March 20, 2010

The choices we make.

Life is a series of changes. Each decision we make takes us down a different path. We marry or we don't. We have children or we don't. We take one job over another. We stay with our decision or leave our mate/job/city and do something else. Each time we make a decision our life changes. Even not making a decision is a decision. The story of our life can be dramatically different, depending on each and every decision we make. We are the artists of our own lives.

I'm at a place in my life where I am reaping the rewards of those many decisions I've made throughout my life. And I'm thinking about where different choices would have taken me. I'm stayed in a job I treasured for decades and now my work has been difficult and sometimes unbearable, and I'm realizing the toll it has taken on my life and emotions. It makes me wonder about where I'd be if I'd changed jobs years ago, gone to college earlier in life, choosen a different career, or lived in another state.

So I'm rethinking where I am now. I could retire. I could change jobs. I could sell my house and downsize or move away. I could travel the world, spending time in different countries, as long as I please, and move on whenever I feel like it. I think about the book and now the movie, Eat...Pray...Love and wonder if that should have been the story of my own life, coming through a divorce and taking one year to see the world, living in different countries, making friends of other nations, finding myself along the way.

I was a hippie in the sixties, long hair and beads and dancing outdoors to psychedelic music at Griffith Park, surrounded by crowds of similarly dressed and drugged revelers. I was invited by a guy I barely knew to live in the center of this movement in Haight Ashbury and I chose not to go. I stayed in my parents' home, married a sailor, moved to Hawaii, had a child, and got divorced, and then it seemed like most of my choices were then made for me. I had to work, take care of a child by myself, and survive. Living in an ashram in India was no longer an option, and I settled into a life of surburbia, my hippie days long gone.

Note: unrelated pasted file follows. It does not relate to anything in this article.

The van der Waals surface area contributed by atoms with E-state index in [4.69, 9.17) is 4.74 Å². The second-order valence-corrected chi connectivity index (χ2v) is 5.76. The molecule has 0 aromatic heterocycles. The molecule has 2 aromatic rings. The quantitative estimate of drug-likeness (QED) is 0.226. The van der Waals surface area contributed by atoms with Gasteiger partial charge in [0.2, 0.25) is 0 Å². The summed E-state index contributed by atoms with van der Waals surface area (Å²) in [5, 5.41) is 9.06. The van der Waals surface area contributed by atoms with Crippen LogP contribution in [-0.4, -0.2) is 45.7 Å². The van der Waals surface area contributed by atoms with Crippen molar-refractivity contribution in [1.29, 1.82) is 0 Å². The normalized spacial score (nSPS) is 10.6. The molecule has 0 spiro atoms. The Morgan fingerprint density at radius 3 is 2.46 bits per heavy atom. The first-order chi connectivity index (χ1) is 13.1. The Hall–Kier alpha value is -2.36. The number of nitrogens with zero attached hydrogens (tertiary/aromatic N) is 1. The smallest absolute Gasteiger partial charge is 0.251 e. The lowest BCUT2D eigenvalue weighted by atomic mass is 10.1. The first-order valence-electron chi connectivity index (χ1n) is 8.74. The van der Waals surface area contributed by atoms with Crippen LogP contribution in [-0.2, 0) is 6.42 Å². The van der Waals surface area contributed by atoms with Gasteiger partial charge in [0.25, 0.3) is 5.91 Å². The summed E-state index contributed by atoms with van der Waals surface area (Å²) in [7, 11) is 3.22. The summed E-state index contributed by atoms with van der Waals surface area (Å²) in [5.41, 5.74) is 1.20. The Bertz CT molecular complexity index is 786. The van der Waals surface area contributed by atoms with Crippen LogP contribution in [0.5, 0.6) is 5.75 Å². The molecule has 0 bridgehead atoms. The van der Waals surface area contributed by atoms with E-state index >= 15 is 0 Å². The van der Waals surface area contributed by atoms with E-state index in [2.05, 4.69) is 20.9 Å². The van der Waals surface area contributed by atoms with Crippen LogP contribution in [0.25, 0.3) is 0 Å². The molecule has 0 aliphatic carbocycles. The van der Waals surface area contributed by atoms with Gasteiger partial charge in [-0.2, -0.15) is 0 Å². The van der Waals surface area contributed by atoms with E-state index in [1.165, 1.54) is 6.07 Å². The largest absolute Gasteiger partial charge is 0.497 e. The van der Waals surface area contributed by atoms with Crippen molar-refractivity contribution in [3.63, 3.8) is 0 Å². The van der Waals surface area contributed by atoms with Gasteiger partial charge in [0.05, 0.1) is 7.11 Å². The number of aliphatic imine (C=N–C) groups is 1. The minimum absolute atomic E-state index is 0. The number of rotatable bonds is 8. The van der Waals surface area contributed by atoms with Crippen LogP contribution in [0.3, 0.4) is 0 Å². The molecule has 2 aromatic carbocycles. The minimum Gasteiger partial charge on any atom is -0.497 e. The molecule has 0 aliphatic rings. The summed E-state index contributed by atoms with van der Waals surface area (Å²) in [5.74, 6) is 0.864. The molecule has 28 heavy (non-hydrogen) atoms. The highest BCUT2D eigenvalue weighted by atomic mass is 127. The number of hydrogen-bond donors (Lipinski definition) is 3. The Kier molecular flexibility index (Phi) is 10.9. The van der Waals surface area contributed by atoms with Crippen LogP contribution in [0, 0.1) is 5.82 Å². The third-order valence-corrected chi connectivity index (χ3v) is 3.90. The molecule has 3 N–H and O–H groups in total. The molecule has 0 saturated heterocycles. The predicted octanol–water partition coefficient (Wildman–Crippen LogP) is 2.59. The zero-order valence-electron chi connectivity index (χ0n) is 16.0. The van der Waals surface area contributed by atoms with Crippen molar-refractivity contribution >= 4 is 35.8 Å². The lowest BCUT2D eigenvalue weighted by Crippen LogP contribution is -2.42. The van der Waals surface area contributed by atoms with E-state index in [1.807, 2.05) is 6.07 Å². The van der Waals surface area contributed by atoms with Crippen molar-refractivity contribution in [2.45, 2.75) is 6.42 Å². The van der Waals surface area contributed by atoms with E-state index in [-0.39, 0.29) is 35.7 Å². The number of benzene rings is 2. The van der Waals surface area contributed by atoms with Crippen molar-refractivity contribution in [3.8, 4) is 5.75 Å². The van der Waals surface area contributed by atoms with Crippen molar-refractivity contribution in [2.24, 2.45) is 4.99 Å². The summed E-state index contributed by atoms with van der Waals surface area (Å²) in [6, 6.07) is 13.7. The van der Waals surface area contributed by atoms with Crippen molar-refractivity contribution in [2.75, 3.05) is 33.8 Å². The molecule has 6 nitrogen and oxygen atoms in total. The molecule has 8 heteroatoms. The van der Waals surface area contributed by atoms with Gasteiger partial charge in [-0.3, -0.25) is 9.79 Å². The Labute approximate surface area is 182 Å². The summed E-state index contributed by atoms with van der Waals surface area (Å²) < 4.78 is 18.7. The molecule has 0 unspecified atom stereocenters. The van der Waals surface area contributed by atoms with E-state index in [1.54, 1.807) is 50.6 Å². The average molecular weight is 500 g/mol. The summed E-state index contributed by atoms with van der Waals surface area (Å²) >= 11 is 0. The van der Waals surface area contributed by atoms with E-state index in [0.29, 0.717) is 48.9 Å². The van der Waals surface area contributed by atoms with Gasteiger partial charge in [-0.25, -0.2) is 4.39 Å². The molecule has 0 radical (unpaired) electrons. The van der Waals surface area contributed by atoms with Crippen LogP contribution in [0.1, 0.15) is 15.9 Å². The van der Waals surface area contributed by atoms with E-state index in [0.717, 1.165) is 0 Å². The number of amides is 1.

Sometimes I feel sad when I think about those outer things that would have made people see me as still free-spirited. My house is classically middle class and average, notably free of beaded curtains and bean bag furniture. I dress in jeans and sweaters and have short hair, not long dresses made of tie-dye, and haven't had long hair since my early twenties. Have I lost myself? Have I sold-out? Do clothes and furniture and hair styles determine who we are?

Maybe those trappings can be just costumes, a way to make the world think we're really hip, like we think dressing and looking a certain way makes others, and ourselves, think we really are free-spirited when we might not be. I remember a recommendation letter written for me in my twenties, describing my silly humor, my multi-religiousness, my quirky demeanor, and I realize that my "Ellen-ness" was there then and is still within me.

I may work a traditional job and live in an average-looking home and have a poodle, but I'm still me. I'm spunky, I'm creative, and I make people laugh. I'd still like to travel the world, going wherever the wind takes me and moving on whenever I want. I'd like to work for the Peace Corps, bringing schools or water or education to those less fortunate. I'd like to live in Topanga Canyon and have a funky house, full of mis-matched furniture that looks really cool, but really I'd worry about the fire danger there. If I traveled, I'd miss seeing the joy in my daughter's eyes when she is happy. I'd miss seeing my grandchildren grow and change and giggle. I'd miss my friends and the safety and comfort of my home. I still can retire and travel and see the world whenever I please, I really could. But I really think I like my life, just the way it is, right here in the Valley, close to those I love.